Turkey's President Recep Tayyip Erdogan claims the sharp decline of the Turkish lira is the latest plot to unseat him from power. A failed coup took place in July, and Erdogan is warning that what conspirators could not achieve with tanks, they are now trying by financial means.
On Sunday in the Turkish City of Kayseri as Erdogan spoke to flag waving supporters, he called on patriots to act: "Those who keep dollar or euro currency under their mattresses should come and turn them into liras or gold," bellowed the Turkish President.
Turkish media has been full of reports of small businessmen heeding their president's call, offering free fish, hair cuts and even grave stones to any person who could prove they sold foreign currency to buy the lira.
Pro government newspaper columnists have attacked people who bought dollars and euros, accusing them of conspiring against the president.
But the effectiveness of Erdogan's lira strategy, is increasingly being questioned, "While the patriotic Turks may heed him and will probably exchange their currency holdings," suggests political consultant Atilla Yesilada of Global Source Partners, "you got to remember that 48 percent of these people don't vote for him, and they are scared, and many of whom may choose to take their money abroad. Assuming only 10 percent of domestic savers choose to send their money abroad, that would be $9 billion and that would be huge."
FILE - A man passes by Turkey's central bank headquarters in Ankara, Turkey, April 19, 2015.
With few financial controls in Turkey on movement of capital and a sophisticated banking system, analysts say it is easy to move large amounts of capital abroad.
In the past month the lira fell 11 percent, making it this year's worst performing emerging market currency. If the President's tough rhetoric fails to stem further falls, rumors and speculation are growing that capital controls could be introduced on foreign currency accounts.
Meeting set for Thursday
Despite strong government denials, concerns appear to have spread overseas. "I have been receiving questions from investors about potential capital controls," claims emerging market economist Inan Demir of Nomura Bank, "but that would be the nuclear option for the government. I think government is rational enough to recognize the problem Turkey faces is not only about limiting outflows from the country, but also that Turkey has a large need of external financing. If capital controls were announced, it would severely effect further capital inflows."
But analysts suggest the government's hand could be forced. "That's where danger lies; action brings reaction," warns consultant Yesilada. "If the government in consultation with banks and the central bank, realizes those skeptical of the government are taking their money outside the country on a large scale, then you will have capital controls, like china. You will have limits on what money you can take out and that will really scare foreign institutional investors, who have 80 billion dollars invested in Turkish financial markets, so you might see a chain reaction of them scrambling for the door."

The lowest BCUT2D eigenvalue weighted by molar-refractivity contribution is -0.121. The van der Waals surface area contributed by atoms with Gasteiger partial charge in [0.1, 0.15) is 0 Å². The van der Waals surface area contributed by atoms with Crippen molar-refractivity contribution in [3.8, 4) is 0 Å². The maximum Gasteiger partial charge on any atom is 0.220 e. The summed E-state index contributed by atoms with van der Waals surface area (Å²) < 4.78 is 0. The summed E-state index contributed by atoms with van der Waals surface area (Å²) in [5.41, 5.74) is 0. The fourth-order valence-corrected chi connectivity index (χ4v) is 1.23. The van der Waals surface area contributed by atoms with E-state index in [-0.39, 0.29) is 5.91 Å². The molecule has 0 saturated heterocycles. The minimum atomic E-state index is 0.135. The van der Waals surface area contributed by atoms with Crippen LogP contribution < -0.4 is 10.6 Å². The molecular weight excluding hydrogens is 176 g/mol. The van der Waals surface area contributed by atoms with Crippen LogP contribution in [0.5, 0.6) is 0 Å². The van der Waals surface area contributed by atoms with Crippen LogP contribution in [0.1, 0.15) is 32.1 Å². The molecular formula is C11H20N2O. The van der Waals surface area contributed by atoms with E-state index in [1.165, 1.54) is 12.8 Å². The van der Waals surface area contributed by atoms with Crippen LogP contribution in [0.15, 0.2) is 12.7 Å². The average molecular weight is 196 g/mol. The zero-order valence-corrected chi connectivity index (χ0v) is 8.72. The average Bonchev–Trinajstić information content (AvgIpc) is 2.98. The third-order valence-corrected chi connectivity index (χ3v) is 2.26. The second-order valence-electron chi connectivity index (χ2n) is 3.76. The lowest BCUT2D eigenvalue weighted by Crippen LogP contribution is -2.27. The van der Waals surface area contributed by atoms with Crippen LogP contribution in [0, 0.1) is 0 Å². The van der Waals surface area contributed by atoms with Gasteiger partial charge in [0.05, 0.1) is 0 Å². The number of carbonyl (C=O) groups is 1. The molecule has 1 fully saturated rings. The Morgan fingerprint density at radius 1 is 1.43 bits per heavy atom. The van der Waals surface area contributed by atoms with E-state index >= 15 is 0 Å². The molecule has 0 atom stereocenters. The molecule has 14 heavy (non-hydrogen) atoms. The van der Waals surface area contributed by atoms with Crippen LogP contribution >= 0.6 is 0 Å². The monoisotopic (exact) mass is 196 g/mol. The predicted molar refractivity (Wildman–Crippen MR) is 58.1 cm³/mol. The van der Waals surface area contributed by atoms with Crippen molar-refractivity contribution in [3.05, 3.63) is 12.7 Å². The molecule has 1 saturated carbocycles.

All eyes are on a government meeting scheduled for Thursday which is scheduled to discuss the sliding currency. Pressure is growing for action. "The central bank needs to step in to break a vicious circle where expectations of further Turkish lira weakness fuels the very lira weakness that people fear," claims economist Demir, "and to short circuit that vicious cycle, the central bank would need to use the interest rate tool because the reserve position is not strong. But of course the political constraints of using the interest rate tool are also very significant."
Turkey's President Recep Tayyip Erdogan (right) speaks with his supporters as he arrives for the openıng ceremony at a hıgh school in Istanbul, Dec. 3, 2016.
"Dollar" loans a concern
Last month, the central bank did moderately increase rates. But a sharp increase in interest rates is widely seen as unlikely. That's because it could jeopardize Erdogan's bid to increase his presidential powers, which he reportedly plans to put to a referendum before the middle of next year. "With a referendum coming up and the said measures (interest rate increases) could potentially leading to a recession," predicts analyst Yesilada, "you never know if you have an economic shake down in Turkey people might decide to punish Erdogan for mismanagement of the economy."
But failure to hike interest rates and to try and face down the financial markets carries risks too. Turkish companies are estimated to owe around $200 billion in loans denominated in dollars. Analysts warn that further slides of the lira will make servicing those debts increasingly more difficult, impacting the wider Turkish economy.
But Erdogan appears to be doubling down, calling for a reduction in interest rates to boost the economy and warning the country is fighting a war for Turkey's independence.